> You really really should put in the wrapper routines that were suggested
> for SearchSysCache, as this would avoid a whole lot of duplicated code;
> most of the explicit tests for COLUMN_IS_DROPPED that are in your patch
> could be replaced with that technique, reducing code size and increasing
Thing is that not all the commands use SearchSysCache (some use get_attnum
for instance), and you'd still need to go thru all the commands and change
them to use SearchSysCacheNotDropped(blah). I'll do it tho, if you think
it's a better way.
> The implementation routine for DROP COLUMN is wrong; it needs to be
> split into two parts, one that calls performDeletion and one that's
> called by same. AlterTableDropConstraint might be a useful model,
> although looking at it I wonder whether it has the permissions checks
> right. (Should the owner of a table be allowed to drop constraints on
> child tables he doesn't own? If not, we should recurse to
> AlterTableDropConstraint rather than calling RemoveRelChecks directly.)
Yeah - I hadn't gotten around to researching how to split it up yet. That's
why I commented out the performDeletion. I'll do it soon.
> Also, you have
> ! * Propagate to children if desired
> ! * @@ THIS BEHAVIOR IS BROKEN, HOWEVER IT MATCHES RENAME COLUMN @@
> What's broken about it? RENAME probably is broken, in that it should
> never allow non-recursion, but DROP doesn't have that issue.
Hrm. Yeah I guess the real problem is dropping a column that still exists
in an ancestor. I got mixed up there. Is there a problem with this,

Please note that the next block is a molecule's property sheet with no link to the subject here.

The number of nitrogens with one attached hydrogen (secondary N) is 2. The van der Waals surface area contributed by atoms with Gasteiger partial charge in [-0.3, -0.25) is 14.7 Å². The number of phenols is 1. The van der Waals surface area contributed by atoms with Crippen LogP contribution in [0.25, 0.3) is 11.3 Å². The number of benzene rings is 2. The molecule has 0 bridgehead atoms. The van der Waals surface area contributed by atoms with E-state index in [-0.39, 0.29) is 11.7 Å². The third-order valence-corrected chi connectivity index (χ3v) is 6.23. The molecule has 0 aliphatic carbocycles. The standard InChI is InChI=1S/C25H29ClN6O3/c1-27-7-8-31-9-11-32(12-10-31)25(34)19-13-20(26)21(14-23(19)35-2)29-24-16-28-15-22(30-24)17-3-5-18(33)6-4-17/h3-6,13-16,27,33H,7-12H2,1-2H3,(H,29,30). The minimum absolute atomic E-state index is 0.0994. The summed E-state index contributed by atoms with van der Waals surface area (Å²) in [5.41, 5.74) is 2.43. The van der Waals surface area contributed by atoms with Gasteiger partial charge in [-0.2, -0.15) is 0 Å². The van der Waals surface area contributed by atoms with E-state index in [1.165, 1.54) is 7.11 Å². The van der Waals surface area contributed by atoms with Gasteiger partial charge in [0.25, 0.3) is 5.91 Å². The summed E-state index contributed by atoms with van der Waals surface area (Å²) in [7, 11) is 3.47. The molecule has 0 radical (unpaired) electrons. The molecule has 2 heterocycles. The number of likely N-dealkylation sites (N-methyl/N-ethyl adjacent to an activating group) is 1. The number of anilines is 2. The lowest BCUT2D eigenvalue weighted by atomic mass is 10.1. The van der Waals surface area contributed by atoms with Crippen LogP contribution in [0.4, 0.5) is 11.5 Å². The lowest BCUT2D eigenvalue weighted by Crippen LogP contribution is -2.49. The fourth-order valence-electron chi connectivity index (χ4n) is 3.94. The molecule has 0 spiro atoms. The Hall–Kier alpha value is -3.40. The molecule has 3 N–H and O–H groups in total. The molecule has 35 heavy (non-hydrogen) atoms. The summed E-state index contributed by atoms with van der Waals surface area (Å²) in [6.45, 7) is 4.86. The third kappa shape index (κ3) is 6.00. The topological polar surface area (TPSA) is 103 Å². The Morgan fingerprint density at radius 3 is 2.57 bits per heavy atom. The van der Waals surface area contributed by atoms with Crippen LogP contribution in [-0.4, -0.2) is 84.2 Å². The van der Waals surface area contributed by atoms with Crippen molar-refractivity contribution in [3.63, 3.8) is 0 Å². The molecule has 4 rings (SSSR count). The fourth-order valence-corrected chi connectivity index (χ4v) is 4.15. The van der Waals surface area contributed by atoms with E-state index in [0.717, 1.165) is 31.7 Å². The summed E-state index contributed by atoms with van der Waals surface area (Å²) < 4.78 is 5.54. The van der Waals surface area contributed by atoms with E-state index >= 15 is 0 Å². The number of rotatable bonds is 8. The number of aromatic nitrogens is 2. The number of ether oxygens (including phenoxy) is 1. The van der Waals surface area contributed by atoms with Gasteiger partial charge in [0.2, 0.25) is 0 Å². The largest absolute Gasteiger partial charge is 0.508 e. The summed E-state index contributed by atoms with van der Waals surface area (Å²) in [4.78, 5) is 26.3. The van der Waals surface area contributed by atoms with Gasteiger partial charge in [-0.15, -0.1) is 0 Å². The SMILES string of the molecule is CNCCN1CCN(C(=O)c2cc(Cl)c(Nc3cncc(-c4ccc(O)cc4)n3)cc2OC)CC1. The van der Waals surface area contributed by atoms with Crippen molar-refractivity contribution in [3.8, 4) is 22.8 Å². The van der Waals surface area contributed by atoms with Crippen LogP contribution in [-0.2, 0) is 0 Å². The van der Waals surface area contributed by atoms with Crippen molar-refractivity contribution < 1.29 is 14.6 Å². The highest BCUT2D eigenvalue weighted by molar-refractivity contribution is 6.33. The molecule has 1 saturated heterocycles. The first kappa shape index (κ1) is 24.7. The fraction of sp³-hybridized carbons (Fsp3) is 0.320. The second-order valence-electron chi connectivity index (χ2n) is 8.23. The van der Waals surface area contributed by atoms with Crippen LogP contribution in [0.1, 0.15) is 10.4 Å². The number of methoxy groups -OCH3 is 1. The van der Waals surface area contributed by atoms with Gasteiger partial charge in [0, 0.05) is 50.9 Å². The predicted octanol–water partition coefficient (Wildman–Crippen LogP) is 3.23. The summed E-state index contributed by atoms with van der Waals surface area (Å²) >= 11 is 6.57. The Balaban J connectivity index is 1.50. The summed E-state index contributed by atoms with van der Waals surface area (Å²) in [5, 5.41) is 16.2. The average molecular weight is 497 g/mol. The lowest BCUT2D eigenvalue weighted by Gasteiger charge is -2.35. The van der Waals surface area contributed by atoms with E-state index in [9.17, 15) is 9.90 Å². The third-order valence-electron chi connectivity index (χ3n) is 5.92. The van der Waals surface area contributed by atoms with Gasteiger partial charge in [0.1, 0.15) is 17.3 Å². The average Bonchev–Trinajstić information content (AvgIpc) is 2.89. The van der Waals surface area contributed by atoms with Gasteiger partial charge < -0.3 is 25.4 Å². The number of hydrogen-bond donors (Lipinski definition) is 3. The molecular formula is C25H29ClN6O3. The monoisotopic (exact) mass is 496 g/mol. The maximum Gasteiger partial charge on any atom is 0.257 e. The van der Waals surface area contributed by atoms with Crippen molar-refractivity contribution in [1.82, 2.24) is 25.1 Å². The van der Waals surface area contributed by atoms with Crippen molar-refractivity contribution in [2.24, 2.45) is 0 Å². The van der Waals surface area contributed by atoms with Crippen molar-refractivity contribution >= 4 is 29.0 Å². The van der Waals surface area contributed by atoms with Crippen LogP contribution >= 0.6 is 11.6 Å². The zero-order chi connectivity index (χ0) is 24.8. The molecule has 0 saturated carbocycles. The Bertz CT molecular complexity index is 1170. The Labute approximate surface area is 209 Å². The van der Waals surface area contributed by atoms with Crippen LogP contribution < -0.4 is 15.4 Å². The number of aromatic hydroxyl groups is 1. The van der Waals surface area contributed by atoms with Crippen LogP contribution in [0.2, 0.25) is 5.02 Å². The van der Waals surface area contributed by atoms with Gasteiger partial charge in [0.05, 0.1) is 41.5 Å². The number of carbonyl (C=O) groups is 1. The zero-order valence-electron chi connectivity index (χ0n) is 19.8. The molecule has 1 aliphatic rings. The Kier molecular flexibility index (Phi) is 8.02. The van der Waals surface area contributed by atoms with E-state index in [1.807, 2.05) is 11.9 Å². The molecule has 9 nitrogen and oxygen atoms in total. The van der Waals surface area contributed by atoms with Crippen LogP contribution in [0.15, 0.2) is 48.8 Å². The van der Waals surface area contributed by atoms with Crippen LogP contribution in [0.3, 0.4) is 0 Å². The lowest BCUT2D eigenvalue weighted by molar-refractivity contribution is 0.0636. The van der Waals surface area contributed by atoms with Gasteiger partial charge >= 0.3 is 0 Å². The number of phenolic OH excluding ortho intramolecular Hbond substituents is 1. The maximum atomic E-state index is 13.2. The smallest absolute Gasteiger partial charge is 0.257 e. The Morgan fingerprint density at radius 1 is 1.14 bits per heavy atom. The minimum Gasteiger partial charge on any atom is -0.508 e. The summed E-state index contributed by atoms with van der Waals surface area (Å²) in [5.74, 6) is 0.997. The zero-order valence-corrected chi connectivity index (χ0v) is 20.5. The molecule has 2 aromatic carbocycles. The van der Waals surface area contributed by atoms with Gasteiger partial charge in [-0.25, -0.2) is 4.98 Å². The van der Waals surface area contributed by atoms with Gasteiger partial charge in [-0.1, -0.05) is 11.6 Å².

ALTER TABLE ONLY ancestor DROP a;
Seems a little dodgy to me...
> Why not just
> while (SearchSysCacheExists(...))
> snprintf(... ++n ...);
> More to the point, though, this is a waste of time. Since you're using
> a physical column number there can be no conflict against the names of
> other dropped columns. There might be a conflict against a user column
> name, but the answer to that is to choose a weird name in the first
> place; the hack above only avoids half of the problem, namely when the
> user column already exists.
Problem was, I couldn't find a generated name that was _impossible_ to enter
as a user. So, I made sure it would never be a problem.
> You're still wrong if he tries to do ALTER
> TABLE ADD COLUMN ___pg_dropped1 later on. Therefore what you want to
> do is use a name that is (a) very unlikely to be used in practice, and
> (b) predictable so that we can document it and say "tough, you can't use
> that name". I'd suggest something like
> Note the use of dots instead of underscores --- we may as well pick a
> name that's not valid as an unquoted identifier.
Not that I already use spaces in my generated names, for this exact reason.
But I'll change it to your example above...
> (Dashes or other
> choices would work as well. I'm not in favor of control characters
> or whitespace in the name though.)
OK, no whitespace.
> Although I think it was my suggestion to put nulls in the eref lists,
> it sure looks messy. What happens if you just allow the dropped-column
> names to be used in eref? After getting a match you'll need to check if
> the column is actually valid, but I think maybe this can be combined
> with lookups that will occur anyway. Probably it'd net out being fewer
> changes in total.
Well, that change was actually trivial after I thought it was going to be
difficult... When you say "after getting a match need to check if actually
valid", wasn't that what I proposed originally, but we decided it'd be
faster if the columns never even made it in? Where would you propose doing
these post hoc checks?
> The proposed pg_dump change will NOT work, since it will cause pg_dump's
> idea of column numbers not to agree with reality, thus breaking
> pg_attrdef lookups and probably other places. Probably best bet is to
> actually retrieve attisdropped (or constant 'f' for older releases),
> store dropped attrs in the pg_dump datastructures anyway, and then omit
> them at the time of listing out the table definition.
Yes, I'm actually aware of this. In fact, I was planning to make exactly
the change you have suggested here.
> tab-complete query is wrong (try it)...
OK, hadn't noticed that one. BTW, how do I make a dropped column disappear
from the column-name-tab-complete-cache thingy in psql? I guess I'll see
how DROP TABLE works...
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